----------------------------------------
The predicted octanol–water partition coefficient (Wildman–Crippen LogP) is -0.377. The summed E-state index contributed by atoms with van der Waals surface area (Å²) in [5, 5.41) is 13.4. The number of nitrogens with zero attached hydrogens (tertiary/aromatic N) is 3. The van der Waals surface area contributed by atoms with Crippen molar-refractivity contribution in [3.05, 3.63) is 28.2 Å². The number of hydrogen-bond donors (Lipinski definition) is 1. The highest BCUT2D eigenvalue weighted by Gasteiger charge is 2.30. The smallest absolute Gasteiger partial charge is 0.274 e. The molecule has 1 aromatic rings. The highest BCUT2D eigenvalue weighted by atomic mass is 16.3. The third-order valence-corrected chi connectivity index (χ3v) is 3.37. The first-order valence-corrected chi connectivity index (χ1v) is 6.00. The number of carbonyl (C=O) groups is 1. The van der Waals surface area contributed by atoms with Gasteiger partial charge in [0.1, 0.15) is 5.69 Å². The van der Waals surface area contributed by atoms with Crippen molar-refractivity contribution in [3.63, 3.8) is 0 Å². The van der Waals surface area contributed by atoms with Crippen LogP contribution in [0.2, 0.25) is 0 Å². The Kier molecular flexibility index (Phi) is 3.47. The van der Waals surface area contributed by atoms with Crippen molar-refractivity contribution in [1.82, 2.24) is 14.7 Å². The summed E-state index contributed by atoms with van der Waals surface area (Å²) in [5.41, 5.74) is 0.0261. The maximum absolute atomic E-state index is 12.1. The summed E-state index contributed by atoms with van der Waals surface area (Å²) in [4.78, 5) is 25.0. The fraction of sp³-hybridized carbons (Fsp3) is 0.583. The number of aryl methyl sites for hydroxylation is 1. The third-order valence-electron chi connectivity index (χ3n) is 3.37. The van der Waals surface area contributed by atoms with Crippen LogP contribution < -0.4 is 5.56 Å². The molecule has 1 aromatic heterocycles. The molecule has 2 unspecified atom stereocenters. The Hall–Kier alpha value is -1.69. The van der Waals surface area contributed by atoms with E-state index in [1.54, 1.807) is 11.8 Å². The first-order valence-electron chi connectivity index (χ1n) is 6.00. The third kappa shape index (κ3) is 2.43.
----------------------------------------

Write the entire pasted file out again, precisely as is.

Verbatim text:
The predicted octanol–water partition coefficient (Wildman–Crippen LogP) is -0.377. The summed E-state index contributed by atoms with van der Waals surface area (Å²) in [5, 5.41) is 13.4. The number of nitrogens with zero attached hydrogens (tertiary/aromatic N) is 3. The van der Waals surface area contributed by atoms with Crippen molar-refractivity contribution in [3.05, 3.63) is 28.2 Å². The number of hydrogen-bond donors (Lipinski definition) is 1. The highest BCUT2D eigenvalue weighted by Gasteiger charge is 2.30. The smallest absolute Gasteiger partial charge is 0.274 e. The molecule has 1 aromatic rings. The highest BCUT2D eigenvalue weighted by atomic mass is 16.3. The third-order valence-corrected chi connectivity index (χ3v) is 3.37. The first-order valence-corrected chi connectivity index (χ1v) is 6.00. The number of carbonyl (C=O) groups is 1. The van der Waals surface area contributed by atoms with Gasteiger partial charge in [0.1, 0.15) is 5.69 Å². The van der Waals surface area contributed by atoms with Crippen molar-refractivity contribution in [3.63, 3.8) is 0 Å². The van der Waals surface area contributed by atoms with Crippen LogP contribution in [0.2, 0.25) is 0 Å². The Kier molecular flexibility index (Phi) is 3.47. The van der Waals surface area contributed by atoms with Crippen molar-refractivity contribution in [1.82, 2.24) is 14.7 Å². The summed E-state index contributed by atoms with van der Waals surface area (Å²) in [5.41, 5.74) is 0.0261. The maximum absolute atomic E-state index is 12.1. The summed E-state index contributed by atoms with van der Waals surface area (Å²) in [4.78, 5) is 25.0. The fraction of sp³-hybridized carbons (Fsp3) is 0.583. The number of aryl methyl sites for hydroxylation is 1. The third-order valence-electron chi connectivity index (χ3n) is 3.37. The van der Waals surface area contributed by atoms with Crippen LogP contribution < -0.4 is 5.56 Å². The molecule has 1 aromatic heterocycles. The molecule has 2 unspecified atom stereocenters. The Hall–Kier alpha value is -1.69. The van der Waals surface area contributed by atoms with E-state index in [1.54, 1.807) is 11.8 Å². The first-order valence-electron chi connectivity index (χ1n) is 6.00. The third kappa shape index (κ3) is 2.43.